• tags: CNC
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  • Encoder Interface
  • Choosing encoders

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    • Characteristic of **incremental encoder **is the number of rectangular pulses per revolution. There are two channels, with a phase shift of one quarter of a pulse length. This allows determining direction of rotation and there are 4 distinct states per pulse. An encoder with 1,000 CPT (counts or pulses per turn) gives 4,000 states per turn, or a nominal resolution of 360°/4000 = 0.09°.
    • Incremental encoders have a maximum frequency response which limits how rapidly it can generate pulses, this places an upper limit for the max RPM of the application Max encoder resolution = Operating Frequency x 60 / Max RPM if the encoder’s operating frequency is 125kHz and the maximum shaft speed is 1,000 RPM, the encoder ppr calculation for the maximum resolution the encoder supports is 7,500 pulses per revolution (PPR).
    • Unlike incremental encoders that are push only system, **absolute encoders **are a call and response type that outputs a bit or a unique word that relates to the discrete position only when asked by the controller. Hence they are not limited by the frequency response in relation to the total pulses but by the amount of data communication required over a specific sample period, or the baud rate.
    • To determine number of discrete positions required (N), first determine the smallest incremental of measurement (I) required within 360 degree rotation: N = 360 / I For example, if you require measuring down to 0.01 degrees, the resulting calculation would be N = 360 / (0.03) = 12,000 discrete positions.
    • Coded discs are patterned to produce a unique word for a specific angular/linear position, hence the resolution is measured in bits which give 2^n number of positions.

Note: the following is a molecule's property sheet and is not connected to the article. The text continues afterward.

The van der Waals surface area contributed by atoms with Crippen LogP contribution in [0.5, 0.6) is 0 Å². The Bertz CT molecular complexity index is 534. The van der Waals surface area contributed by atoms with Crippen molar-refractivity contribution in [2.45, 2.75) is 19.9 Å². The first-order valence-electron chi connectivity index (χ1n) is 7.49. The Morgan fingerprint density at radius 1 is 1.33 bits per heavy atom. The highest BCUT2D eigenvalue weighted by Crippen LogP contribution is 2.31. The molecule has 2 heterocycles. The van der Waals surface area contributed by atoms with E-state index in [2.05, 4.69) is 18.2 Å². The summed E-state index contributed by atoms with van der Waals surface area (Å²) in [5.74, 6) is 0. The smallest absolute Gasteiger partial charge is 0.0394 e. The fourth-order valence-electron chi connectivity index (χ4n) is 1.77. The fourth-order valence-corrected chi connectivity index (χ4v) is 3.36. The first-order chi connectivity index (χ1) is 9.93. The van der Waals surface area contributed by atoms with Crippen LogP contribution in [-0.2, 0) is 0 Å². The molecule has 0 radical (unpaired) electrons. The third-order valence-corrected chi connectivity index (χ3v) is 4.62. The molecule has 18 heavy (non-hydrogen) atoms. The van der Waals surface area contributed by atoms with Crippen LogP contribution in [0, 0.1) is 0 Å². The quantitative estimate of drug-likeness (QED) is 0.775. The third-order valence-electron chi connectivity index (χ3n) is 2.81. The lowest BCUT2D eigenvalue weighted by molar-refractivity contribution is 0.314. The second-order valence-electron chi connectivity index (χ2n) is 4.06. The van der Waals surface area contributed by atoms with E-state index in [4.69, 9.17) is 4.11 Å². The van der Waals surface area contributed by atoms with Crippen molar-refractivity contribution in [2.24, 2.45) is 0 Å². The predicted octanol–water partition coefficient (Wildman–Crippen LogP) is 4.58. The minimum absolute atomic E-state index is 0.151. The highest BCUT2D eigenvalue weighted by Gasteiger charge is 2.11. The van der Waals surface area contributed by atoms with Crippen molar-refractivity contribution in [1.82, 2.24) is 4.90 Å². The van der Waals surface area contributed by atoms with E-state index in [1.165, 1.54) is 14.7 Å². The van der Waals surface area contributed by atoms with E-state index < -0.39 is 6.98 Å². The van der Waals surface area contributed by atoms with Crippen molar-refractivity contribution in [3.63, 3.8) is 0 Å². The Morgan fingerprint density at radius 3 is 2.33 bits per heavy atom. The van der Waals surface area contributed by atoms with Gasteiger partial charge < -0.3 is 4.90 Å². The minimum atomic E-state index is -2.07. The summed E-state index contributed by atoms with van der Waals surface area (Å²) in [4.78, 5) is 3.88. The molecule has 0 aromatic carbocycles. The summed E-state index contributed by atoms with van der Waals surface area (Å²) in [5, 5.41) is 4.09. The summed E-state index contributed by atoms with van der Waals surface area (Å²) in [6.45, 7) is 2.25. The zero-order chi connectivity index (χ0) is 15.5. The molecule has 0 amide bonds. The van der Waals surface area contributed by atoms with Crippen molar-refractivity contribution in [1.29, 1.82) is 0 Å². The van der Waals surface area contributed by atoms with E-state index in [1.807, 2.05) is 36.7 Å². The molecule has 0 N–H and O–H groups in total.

• Baud rate is unique for each encoder communication protocol and varies by cable length. Generally, baud rates decrease as cable length increases. SSI, a long cable run and a high clock frequency can disturb the data signal due to propagation delay of the signals over copper wires and it is necessary to reduce the clock frequency or the cable length for the system to work.
    • Resolution gives the nominal accuracy, some movement may be shorter than the pulse count, measured position deviates from the real position in a periodic way over one motor revolution.
    • The maximum deviation (peak to peak) is called integrated non-linearity (INL). INL is important in applications that require absolute position accuracy. Repeatability is not affected by INL, but is rather a question of signal jitter, and typically amounts to less than one state.
    • Line drivers are recommended for transmission over long lines and for better signal quality. For positioning, a line driver is important to avoid missing encoder pulses. Line drivers generate inverted signals (A, B, I) for each channel (A, B, I). Each signal pair is transmitted together and the difference is evaluated, thus filtering out any electromagnetic interference during signal transmission.
    • Encoders need a minimum supply voltage. On long encoder lines, the line resistance and the corresponding voltage drop can be an issue. That’s why it’s important to check the cable cross-section and the supply voltage.
    • Rule 1: Encoder for Positioning — A good recommendation is to select an encoder with a number of pulses higher than 360° divided by the required angular position accuracy; in other words, a number of states that is four to ten times higher. For positioning, select an encoder with a line driver (differential signal).
    • Rule 2: Encoder for High-Precision Positioning — Select optical encoders with a line driver for high-precision positioning. They have a higher resolution, less jitter, and a lower INL than interpolated magnetic encoders.
    • Rule 3: Encoder for Positioning with Mechanics — Select a magnetic encoder with a line driver and with a moderate or low number of states. The mechanical reduction will increase the resolution. Due to the mechanical play, the system will not be able to benefit from a high-precision optical encoder.
    • Rule 4: Encoder for High-Speed Control (> 500 RPM) — Select an encoder with a moderate or low number of states and a sufficiently high maximum speed rating. There is usually not a need for a high-precision optical encoder. A good rule of thumb that is usually sufficient for most applications is (speed in RPM) × (encoder resolution in CPT) > 100,000.
    • Rule 5: Encoder for Low-Speed Control ()
  • tags Encoder Microcontroller

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